“Catweazle” – 1970
Quentin Lawrence producer
Carl Mannin producer
Joy Whitby executive producer
Geoffrey Bayldon – Catweazle
Peter Butterworth – Groom (1970)
Robin Davies – Carrot (1969)
Elspet Gray – Lady Collingford (1970)
Neil McCarthy – Sam Woodyard (1969)
Gwen Nelson – Mrs Gowdie (1970)
Charles ‘Bud’ Tingwell – Mr. Bennet (1969)
Gary M. Warren – Cedric Collingford (1970) (as Gary Warren)
Moray Watson – Lord Collingford (1970
Review by Rennie
This was one of my favourites from my childhood days. For those of you who weren’t lucky enough to catch this series it was about an 11th Century wizard who falls off a castle wall and somehow gets transported into the 20th century. There he lives in a disused water tower with his *familiar* Touchwood, a toad, and is befriended by a little boy. Had some great comedic moments with some superb acting from Geoffrey Bayldon.
If you’re a Catweazle fan like me I would recommend you visit this Catweazle fan club site. It’s absolutely amazing and could even get you a chance of seeing the man himself Geoffrey Bayldon. Just click Nothing Works!! for a great Catweazle experience
Review by Screenman
Yet Another Short-Run Classic
Long before Harry Potter, we had Catweazle. Nowhere near as successful and famous as his latter-day juvenile contender, he was still a far more entertaining character.
Tumbling out of some medieval time-warp into the (then) present day 1970, he was obliged to come to terms with science and technology that made otherwise magical experiences pass into common place. A young boy acted as his guard, guide and mentor. The great charm of this programme arose from the misunderstandings that arose from their temporally distanced cultures, and the understanding and comradeship that developed between them as friends.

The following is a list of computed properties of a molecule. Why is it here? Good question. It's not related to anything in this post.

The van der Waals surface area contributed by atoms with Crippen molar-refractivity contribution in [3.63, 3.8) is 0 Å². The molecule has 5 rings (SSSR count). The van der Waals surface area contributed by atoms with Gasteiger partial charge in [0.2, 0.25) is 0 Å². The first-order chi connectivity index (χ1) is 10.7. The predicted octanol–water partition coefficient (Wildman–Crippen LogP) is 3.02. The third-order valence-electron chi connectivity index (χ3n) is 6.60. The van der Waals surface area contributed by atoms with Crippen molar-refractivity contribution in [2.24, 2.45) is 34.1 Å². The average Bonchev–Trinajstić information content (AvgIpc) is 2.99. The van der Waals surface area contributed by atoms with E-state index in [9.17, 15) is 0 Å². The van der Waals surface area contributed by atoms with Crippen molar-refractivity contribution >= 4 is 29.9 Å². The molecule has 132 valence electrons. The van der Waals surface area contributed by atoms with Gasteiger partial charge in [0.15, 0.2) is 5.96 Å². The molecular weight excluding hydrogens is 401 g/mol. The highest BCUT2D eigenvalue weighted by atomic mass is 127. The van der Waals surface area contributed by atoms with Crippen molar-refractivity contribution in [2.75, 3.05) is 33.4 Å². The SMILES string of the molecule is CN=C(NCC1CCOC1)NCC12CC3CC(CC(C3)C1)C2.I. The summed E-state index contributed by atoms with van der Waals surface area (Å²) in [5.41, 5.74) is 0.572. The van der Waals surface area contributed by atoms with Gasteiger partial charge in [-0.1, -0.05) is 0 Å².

Thus, there is the telephone from which conversation is had, reinterpreted as a telling-bone on account of its shape and grammatical similarity. We see, the young boy switch on a bathroom light with the pull-chord, and Catweazle misconstruing the toilet chain for the same purpose. ‘Thou art truly a great magician’ and at other times ‘Nay, nay, thou art a toad’, with sundry similar expressions. Truth to tell; someone from Catweazle’s epoch wouldn’t speak or understand any contemporary English, but it’s just a bit of kids fantasy, so what the hell?
I say it was for kids, but adults who stopped to linger soon fell under his spell too.
This was one of those short-running series that never outstayed its welcome. By the time the formula had run its course, the ancient sorcerer had found a way home to his own age, and was never seen on telly again (except, perhaps, as repeats).
Although the concept of a dirty (literally) old stranger befriending a young boy was a tricky one to address, especially when that friendship must be kept secret. It was handled with very great care, and a light enough touch as to never raise a doubt in the audience. Whether or not it could as easily be worked today in a world of paedophilic paranoia is another matter entirely. I suspect political-correctness would give it the axe. In fact that’s probably why it has so seldom been screened since.
This was a wonderfully imaginative series from the golden age of short-run classics. Check-out ‘The Prisoner’ or ‘The Guardians’, or ‘The Clangers’, to name but a few others. It’s available on DVD, now. and a generation who haven’t met Mr Catweazle have a grand treat in store.
Well worth a purchase for some lucky kid’s birthday present. They’ll be watching this and quoting the lines long after any toys have lost their charm.
Go get it.